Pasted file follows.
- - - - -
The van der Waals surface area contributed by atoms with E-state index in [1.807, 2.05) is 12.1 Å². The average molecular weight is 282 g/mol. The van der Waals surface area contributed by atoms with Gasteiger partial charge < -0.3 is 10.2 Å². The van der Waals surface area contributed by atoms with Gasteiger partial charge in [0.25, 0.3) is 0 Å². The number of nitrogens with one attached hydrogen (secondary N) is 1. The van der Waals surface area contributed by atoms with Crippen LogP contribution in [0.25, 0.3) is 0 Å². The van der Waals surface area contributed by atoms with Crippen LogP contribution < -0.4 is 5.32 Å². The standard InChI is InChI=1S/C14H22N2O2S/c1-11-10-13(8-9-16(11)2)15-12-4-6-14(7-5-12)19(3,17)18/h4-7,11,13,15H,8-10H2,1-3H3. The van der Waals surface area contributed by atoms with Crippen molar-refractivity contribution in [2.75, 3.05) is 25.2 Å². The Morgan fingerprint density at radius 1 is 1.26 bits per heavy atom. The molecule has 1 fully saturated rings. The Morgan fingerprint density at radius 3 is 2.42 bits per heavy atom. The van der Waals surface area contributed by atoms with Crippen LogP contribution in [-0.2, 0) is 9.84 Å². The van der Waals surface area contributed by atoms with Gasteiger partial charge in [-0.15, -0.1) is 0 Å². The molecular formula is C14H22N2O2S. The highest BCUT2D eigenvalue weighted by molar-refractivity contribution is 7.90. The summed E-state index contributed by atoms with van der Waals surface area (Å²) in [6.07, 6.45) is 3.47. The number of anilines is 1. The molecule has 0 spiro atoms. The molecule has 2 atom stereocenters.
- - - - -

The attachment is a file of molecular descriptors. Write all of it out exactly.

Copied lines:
The van der Waals surface area contributed by atoms with E-state index in [1.807, 2.05) is 12.1 Å². The average molecular weight is 282 g/mol. The van der Waals surface area contributed by atoms with Gasteiger partial charge < -0.3 is 10.2 Å². The van der Waals surface area contributed by atoms with Gasteiger partial charge in [0.25, 0.3) is 0 Å². The number of nitrogens with one attached hydrogen (secondary N) is 1. The van der Waals surface area contributed by atoms with Crippen LogP contribution in [0.25, 0.3) is 0 Å². The van der Waals surface area contributed by atoms with Crippen LogP contribution < -0.4 is 5.32 Å². The standard InChI is InChI=1S/C14H22N2O2S/c1-11-10-13(8-9-16(11)2)15-12-4-6-14(7-5-12)19(3,17)18/h4-7,11,13,15H,8-10H2,1-3H3. The van der Waals surface area contributed by atoms with Crippen molar-refractivity contribution in [2.75, 3.05) is 25.2 Å². The Morgan fingerprint density at radius 1 is 1.26 bits per heavy atom. The molecule has 1 fully saturated rings. The Morgan fingerprint density at radius 3 is 2.42 bits per heavy atom. The van der Waals surface area contributed by atoms with Crippen LogP contribution in [-0.2, 0) is 9.84 Å². The van der Waals surface area contributed by atoms with Gasteiger partial charge in [-0.15, -0.1) is 0 Å². The molecular formula is C14H22N2O2S. The highest BCUT2D eigenvalue weighted by molar-refractivity contribution is 7.90. The summed E-state index contributed by atoms with van der Waals surface area (Å²) in [6.07, 6.45) is 3.47. The number of anilines is 1. The molecule has 0 spiro atoms. The molecule has 2 atom stereocenters.